It was kind of a weird invention.  A weird weapon—and I’m not sure why they called it “Goliath” because it was only a foot tall.  But in a way it was the first of its kind.  Remote controlled.  Technology we take for granted nowadays, but in 1944—advanced.  Maybe that’s why no one believed it.  No one believed it could be done.  Morale was pretty low—Christmas under a siege.  Maybe that’s why David knew he had to do something.  He knew he had to put his guitar away.  Now was not the time for songs.  There would be songs later—sure—but now was not the time for them.  The people in Bastogne, the soldiers, didn’t need words right now, sung or otherwise.  And when Johnny Tribout tried to save that little girl who ran from the church doors, wounded in the process, David had to do something.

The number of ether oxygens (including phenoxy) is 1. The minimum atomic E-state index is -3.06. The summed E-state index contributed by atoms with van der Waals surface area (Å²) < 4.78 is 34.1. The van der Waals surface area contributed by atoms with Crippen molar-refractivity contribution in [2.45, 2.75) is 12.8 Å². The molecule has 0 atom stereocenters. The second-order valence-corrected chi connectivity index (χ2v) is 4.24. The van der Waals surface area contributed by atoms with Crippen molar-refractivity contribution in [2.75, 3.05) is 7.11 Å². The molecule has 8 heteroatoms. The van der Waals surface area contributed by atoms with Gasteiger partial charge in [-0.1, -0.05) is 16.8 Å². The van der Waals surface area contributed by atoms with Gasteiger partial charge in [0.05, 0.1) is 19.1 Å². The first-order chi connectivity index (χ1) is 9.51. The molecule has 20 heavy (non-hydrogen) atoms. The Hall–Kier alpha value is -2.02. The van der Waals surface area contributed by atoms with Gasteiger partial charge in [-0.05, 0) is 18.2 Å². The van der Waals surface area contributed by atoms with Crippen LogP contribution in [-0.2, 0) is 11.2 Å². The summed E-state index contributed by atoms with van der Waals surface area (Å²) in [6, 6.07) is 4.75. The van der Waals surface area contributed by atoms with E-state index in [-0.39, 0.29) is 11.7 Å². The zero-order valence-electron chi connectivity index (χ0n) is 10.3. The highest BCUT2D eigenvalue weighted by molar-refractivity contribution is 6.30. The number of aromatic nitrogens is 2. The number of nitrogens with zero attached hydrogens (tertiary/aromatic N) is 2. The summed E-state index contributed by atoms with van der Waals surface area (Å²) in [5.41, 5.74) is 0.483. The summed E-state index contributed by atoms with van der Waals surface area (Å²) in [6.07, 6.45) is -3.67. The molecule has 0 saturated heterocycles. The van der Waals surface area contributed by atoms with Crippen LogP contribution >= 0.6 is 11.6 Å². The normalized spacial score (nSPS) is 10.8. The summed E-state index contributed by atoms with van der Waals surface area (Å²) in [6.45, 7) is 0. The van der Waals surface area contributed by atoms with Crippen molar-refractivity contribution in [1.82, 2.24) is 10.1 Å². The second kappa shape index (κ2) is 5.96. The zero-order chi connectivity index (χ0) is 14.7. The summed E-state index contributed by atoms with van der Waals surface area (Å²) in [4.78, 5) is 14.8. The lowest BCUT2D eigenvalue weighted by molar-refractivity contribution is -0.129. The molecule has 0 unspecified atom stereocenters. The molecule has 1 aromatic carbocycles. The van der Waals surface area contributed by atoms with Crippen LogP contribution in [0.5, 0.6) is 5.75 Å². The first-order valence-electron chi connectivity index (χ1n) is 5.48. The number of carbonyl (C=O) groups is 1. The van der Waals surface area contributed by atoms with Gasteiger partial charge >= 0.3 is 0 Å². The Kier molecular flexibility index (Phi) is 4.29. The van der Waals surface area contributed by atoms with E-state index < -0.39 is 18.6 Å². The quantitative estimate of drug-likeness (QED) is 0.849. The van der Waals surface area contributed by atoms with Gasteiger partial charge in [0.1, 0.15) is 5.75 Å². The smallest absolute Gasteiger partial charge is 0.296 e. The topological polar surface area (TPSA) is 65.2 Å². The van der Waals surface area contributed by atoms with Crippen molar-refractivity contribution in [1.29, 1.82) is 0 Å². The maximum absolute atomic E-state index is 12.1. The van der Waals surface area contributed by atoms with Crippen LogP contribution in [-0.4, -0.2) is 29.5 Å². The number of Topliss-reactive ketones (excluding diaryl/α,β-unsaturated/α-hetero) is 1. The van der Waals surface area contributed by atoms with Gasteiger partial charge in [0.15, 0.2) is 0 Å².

And that’s why David stayed awake.  He didn’t sleep.  He saw Christmas Eve turn into Christmas Day, and everyone, even those that slept, knew there would be an attack—they all knew the enemy would be coming in the morning.  And so maybe David went over it.  He went over it in his mind.  He thought about the children he watched through a window the night before on his patrol.  The dream of it, and the woman.  Maybe he saw what he had to save.  He remembered being a child, remembered how he talked to his dreams then, talked to the sleep that wouldn’t come, talked to that voice that asked him his name, that same voice you heard in his journals later.  And he was twenty-six years old now.  Soon to be twenty-seven.  He was old enough now with all that happened before—his childhood in East St. Louis growing up with his older brothers, with the memories of how he got his first guitar and how he first learned to play it, the bullet hole that gave it its new sound, his trips to Mississippi, going electric, his recruitment in the Army and what happened then—he was old enough now, with all that had happened, to stop his interrogations.  His interrogations of himself.  And of course he still asked questions, but now he knew what the answers would be.  He knew how he would have to answer if there were to be any answers at all.  And what he asked now depended on how he knew he would answer…  They all knew.  They all knew the enemy was coming, and David knew there were no words to it.  Because once the interrogations are over you don’t answer with words, directly.  You no longer speak of it.  You just act.  You act according to your name, and his name was David…  All I can really do is replay the scene for you, the action of what happened there in Bastogne Christmas Day, 1944.  And all you can really do is conduct your own interrogations based on what I tell you, based on what you know, based on your name—what you get out of it what you bring to it.  The rest just window dressings.  Window dressings to your soul.  Your eyes perhaps remembering the child you once watched through them.  The child you once knew that now you remember through the glass.  A child not much unlike that little girl running from a church door Christmas Day in Bastogne that Johnny tried to save.  And so… this is what happened: